4-H participants say raising livestock teaches life lessons

These days, 4-H isn’t limited to raising livestock, but it’s definitely one of the most popular activities.

Participants say it’s teaching them to pay attention to where their food comes from.

“We get those at a young age. We raise them and train them and teach them how to walk,” Shelby Swartz, a 4-H participant said of her calves.

Swartz is entering her last 4-H competition this year, showing her last dairy feeder calf before she’s too old for the club that she loves.

“Waking up at seven o’clock in the morning in the summer when all your friends are sleeping in, that’s hard, to go feed your animals or walk your animals,” Swartz said.

Swartz never names her calves, although she loves them, because she knows after the fair, they’ll be sold and processed for meat.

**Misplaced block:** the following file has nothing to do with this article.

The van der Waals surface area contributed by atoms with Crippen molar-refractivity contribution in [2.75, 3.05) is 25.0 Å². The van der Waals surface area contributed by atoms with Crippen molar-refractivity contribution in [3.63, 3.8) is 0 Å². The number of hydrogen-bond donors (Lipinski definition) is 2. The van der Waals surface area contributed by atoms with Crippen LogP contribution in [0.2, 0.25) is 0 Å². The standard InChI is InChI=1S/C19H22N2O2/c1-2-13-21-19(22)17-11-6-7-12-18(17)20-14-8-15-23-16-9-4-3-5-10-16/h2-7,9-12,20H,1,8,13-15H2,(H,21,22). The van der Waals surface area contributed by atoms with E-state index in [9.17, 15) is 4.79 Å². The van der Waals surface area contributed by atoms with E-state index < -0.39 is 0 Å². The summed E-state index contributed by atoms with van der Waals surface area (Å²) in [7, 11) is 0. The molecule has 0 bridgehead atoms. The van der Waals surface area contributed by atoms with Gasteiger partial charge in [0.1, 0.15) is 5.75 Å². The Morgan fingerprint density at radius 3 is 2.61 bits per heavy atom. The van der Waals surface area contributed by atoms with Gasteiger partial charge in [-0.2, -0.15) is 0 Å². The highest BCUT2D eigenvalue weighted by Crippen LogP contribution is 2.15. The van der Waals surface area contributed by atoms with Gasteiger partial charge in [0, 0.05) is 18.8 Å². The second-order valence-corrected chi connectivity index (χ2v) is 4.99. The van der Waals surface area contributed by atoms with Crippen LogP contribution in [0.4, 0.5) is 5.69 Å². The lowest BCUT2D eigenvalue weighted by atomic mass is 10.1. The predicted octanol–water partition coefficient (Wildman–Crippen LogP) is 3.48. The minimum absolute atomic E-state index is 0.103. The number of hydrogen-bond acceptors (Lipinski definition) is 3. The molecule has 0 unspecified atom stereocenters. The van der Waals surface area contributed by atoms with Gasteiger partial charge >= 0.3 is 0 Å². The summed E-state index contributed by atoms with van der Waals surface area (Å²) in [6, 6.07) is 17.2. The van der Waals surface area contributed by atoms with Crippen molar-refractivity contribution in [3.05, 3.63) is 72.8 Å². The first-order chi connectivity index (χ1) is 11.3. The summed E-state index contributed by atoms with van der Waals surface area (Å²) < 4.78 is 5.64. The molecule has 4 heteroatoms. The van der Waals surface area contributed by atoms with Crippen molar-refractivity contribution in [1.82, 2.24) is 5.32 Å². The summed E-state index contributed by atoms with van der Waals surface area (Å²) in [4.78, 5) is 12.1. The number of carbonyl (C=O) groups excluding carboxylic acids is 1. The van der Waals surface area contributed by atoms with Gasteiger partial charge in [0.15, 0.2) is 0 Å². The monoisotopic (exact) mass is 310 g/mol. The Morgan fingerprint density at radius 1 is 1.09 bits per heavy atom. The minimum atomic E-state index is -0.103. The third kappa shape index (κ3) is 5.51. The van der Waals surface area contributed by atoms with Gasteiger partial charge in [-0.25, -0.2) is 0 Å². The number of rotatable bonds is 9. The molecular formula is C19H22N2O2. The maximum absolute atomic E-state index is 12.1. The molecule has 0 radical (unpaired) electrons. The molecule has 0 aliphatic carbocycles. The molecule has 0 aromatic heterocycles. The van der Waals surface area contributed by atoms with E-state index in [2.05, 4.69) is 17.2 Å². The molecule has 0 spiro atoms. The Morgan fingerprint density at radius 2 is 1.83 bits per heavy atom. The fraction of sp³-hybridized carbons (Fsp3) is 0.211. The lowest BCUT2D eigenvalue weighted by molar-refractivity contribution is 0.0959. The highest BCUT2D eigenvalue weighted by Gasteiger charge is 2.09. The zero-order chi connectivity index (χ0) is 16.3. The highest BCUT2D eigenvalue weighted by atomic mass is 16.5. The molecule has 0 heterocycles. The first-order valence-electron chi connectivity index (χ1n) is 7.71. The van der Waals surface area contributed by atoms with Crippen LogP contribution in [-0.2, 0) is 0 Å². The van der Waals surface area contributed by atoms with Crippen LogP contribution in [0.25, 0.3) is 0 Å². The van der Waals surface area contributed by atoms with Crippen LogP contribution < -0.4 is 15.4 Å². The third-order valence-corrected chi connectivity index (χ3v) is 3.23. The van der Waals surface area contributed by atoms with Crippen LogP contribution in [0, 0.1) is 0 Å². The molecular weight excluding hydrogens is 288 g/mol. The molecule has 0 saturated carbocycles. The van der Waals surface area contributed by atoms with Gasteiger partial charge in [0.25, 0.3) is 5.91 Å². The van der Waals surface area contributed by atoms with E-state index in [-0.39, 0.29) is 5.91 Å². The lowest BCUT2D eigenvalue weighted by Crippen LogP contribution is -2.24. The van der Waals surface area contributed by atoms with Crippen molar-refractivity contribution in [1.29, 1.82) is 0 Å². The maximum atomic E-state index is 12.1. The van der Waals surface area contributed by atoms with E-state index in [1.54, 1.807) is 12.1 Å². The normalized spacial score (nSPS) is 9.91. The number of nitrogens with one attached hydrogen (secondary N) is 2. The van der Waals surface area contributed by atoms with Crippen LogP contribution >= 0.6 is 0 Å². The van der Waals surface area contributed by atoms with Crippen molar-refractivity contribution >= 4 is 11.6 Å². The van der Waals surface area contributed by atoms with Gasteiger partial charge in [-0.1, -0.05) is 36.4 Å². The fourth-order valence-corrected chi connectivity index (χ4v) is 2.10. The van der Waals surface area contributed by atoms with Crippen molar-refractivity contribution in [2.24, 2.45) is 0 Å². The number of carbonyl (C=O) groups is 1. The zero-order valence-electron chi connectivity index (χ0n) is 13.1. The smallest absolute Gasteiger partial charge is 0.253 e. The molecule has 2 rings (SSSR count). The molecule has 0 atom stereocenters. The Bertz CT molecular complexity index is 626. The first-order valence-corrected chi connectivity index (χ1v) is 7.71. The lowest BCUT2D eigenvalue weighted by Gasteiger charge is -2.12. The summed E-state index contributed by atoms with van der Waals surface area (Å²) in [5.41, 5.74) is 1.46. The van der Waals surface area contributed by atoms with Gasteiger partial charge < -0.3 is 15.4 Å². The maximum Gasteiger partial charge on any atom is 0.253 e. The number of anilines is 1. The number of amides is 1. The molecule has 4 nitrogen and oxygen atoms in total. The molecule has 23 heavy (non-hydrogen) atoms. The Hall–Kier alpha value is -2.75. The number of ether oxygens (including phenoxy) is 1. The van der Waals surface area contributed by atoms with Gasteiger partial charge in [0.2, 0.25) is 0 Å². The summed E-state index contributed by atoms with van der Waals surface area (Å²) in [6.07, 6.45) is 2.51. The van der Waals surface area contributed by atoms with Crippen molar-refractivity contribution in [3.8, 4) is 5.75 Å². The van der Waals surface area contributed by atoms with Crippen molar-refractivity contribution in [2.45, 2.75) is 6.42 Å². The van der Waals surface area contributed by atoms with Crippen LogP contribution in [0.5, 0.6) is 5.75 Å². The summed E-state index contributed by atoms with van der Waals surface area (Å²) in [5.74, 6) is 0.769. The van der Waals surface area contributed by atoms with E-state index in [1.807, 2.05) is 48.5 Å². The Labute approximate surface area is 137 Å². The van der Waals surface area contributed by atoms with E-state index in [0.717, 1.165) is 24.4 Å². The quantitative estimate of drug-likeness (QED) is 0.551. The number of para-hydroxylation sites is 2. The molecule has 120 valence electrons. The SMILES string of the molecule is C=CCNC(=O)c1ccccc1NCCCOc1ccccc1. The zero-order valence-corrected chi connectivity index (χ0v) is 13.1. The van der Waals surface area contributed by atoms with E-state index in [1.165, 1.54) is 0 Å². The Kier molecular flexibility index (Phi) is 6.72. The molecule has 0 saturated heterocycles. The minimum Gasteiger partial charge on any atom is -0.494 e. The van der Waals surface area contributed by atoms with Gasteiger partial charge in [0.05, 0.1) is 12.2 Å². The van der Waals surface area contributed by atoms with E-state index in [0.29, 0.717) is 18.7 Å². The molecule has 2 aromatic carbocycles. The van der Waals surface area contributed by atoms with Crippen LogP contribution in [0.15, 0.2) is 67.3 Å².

“It is a hard process to be able to cope with just because you have been with that animal for six, seven months,” Swartz said.

But despite the pain, Swartz says she can live with this food chain.

“You do need these animals in order to sustain and be human,” Swartz said.

The 4-H animals are raised in the loving care and attention of young adults.

“We’re so many generations removed from the farm now. People aren’t as connected with that, and I think 4H gives us the opportunity to teach that,” Robert Kelly, the extension educator for Purdue University 4-H said.

It’s a lesson Swartz says she’ll carry with her as consumer of food forever. 

“I see it as the whole circle of life thing too,” Swartz said.

It’s that same circle of life that’s brought Swartz to the age where it’s time to say goodbye to 4-H, and hello to adulthood. 

An, adulthood she says the club has more than prepared her for.

“It’s a great experience and I would not change it,” Swartz said.

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